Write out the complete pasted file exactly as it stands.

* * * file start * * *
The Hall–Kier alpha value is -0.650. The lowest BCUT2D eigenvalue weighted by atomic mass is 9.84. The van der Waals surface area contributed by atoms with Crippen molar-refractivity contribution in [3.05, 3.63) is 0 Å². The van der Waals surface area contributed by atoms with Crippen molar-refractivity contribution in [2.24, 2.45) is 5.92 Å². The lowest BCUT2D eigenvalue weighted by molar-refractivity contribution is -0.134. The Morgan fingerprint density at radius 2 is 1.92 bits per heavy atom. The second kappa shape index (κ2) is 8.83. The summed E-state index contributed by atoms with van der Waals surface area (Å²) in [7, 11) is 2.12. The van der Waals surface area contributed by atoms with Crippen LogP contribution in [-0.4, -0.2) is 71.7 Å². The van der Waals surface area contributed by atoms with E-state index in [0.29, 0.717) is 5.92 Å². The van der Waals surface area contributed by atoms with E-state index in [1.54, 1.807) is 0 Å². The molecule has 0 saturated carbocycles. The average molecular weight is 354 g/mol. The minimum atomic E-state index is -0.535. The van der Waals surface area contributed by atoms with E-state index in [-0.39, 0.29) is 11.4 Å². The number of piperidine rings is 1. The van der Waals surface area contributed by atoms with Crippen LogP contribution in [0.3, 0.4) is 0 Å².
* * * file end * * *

The Hall–Kier alpha value is -0.650. The lowest BCUT2D eigenvalue weighted by atomic mass is 9.84. The van der Waals surface area contributed by atoms with Crippen molar-refractivity contribution in [3.05, 3.63) is 0 Å². The van der Waals surface area contributed by atoms with Crippen molar-refractivity contribution in [2.24, 2.45) is 5.92 Å². The lowest BCUT2D eigenvalue weighted by molar-refractivity contribution is -0.134. The Morgan fingerprint density at radius 2 is 1.92 bits per heavy atom. The second kappa shape index (κ2) is 8.83. The summed E-state index contributed by atoms with van der Waals surface area (Å²) in [7, 11) is 2.12. The van der Waals surface area contributed by atoms with Crippen LogP contribution in [-0.4, -0.2) is 71.7 Å². The van der Waals surface area contributed by atoms with E-state index in [0.29, 0.717) is 5.92 Å². The van der Waals surface area contributed by atoms with E-state index in [1.54, 1.807) is 0 Å². The molecule has 0 saturated carbocycles. The average molecular weight is 354 g/mol. The minimum atomic E-state index is -0.535. The van der Waals surface area contributed by atoms with E-state index in [-0.39, 0.29) is 11.4 Å². The number of piperidine rings is 1. The van der Waals surface area contributed by atoms with Crippen LogP contribution in [0.3, 0.4) is 0 Å².